Farringford is an early 19th century house and was the home of Alfred, Lord Tennyson from 1853. The grounds, which occupy about 13.2 hectares, retain many original features. There are some self-catering holiday cottages on the site.
Farringford Park lies partly within the Pound Green Conservation Area, and within the Area of Outstanding Natural Beauty (AONB).
The house is situated in a semi-rural and agricultural setting beneath chalk downland, with extensive views to the south over Freshwater Bay.
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The Estate at Farringford is now open to the public Wednesday to Saturday 10.30am to 4.30pm, entry (2017) £3.00. The walled garden and estate are in the process of restoration, but visitors can now visit the walled garden, parkland and a small area of woodland leading to Tennyson's bridge. The walled garden planting schemes (2017) are based on paintings by Helen Allingham and the diaries of Emily Tennyson. The fully restored house is open to the public, entry (2017) £11 (advance booking is necessary).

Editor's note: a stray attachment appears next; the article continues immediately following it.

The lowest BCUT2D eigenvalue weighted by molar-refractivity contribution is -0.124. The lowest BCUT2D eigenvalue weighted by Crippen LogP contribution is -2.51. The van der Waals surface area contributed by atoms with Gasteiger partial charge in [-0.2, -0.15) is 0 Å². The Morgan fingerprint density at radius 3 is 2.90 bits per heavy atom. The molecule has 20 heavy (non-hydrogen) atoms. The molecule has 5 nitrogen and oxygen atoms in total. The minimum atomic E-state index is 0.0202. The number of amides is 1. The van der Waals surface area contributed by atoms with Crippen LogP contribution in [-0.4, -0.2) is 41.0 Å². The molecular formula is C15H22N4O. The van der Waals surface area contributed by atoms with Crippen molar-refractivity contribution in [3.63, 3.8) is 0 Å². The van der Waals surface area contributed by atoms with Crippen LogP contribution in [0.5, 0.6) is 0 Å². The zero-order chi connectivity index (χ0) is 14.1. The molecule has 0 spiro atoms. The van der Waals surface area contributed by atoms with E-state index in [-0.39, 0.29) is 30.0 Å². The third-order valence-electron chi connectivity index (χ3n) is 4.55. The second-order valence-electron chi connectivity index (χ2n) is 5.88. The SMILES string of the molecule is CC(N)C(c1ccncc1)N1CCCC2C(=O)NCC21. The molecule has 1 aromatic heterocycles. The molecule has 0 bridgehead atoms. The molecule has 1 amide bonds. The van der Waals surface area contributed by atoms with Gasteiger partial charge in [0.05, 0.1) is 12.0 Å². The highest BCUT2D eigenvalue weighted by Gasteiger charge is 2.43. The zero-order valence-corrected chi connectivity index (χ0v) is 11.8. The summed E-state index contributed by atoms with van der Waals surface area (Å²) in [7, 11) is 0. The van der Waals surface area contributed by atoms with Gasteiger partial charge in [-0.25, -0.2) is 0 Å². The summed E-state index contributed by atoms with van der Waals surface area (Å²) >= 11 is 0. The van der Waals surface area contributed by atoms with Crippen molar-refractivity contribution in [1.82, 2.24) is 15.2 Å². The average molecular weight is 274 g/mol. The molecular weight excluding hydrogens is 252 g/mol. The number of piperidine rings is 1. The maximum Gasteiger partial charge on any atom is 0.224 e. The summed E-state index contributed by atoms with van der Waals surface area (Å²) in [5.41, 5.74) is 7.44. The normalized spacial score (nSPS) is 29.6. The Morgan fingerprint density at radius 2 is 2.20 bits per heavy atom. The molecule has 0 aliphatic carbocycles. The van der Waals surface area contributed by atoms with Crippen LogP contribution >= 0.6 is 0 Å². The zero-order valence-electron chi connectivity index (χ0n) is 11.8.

Farringford Hill was described and illustrated as 'a newly erected edifice - the residence of Mr Rushworth' in Cooke's 'Tour of the Isle of Wight', 1808.
The house was built by John Rushworth in 1806, with alterations in 1810 and later. It was the home of Alfred, Lord Tennyson from 1853 until his death in 1892. Farringford was a hotel for many years from the 1940s, but is now a private house.
Isle of Wight Gardens Trust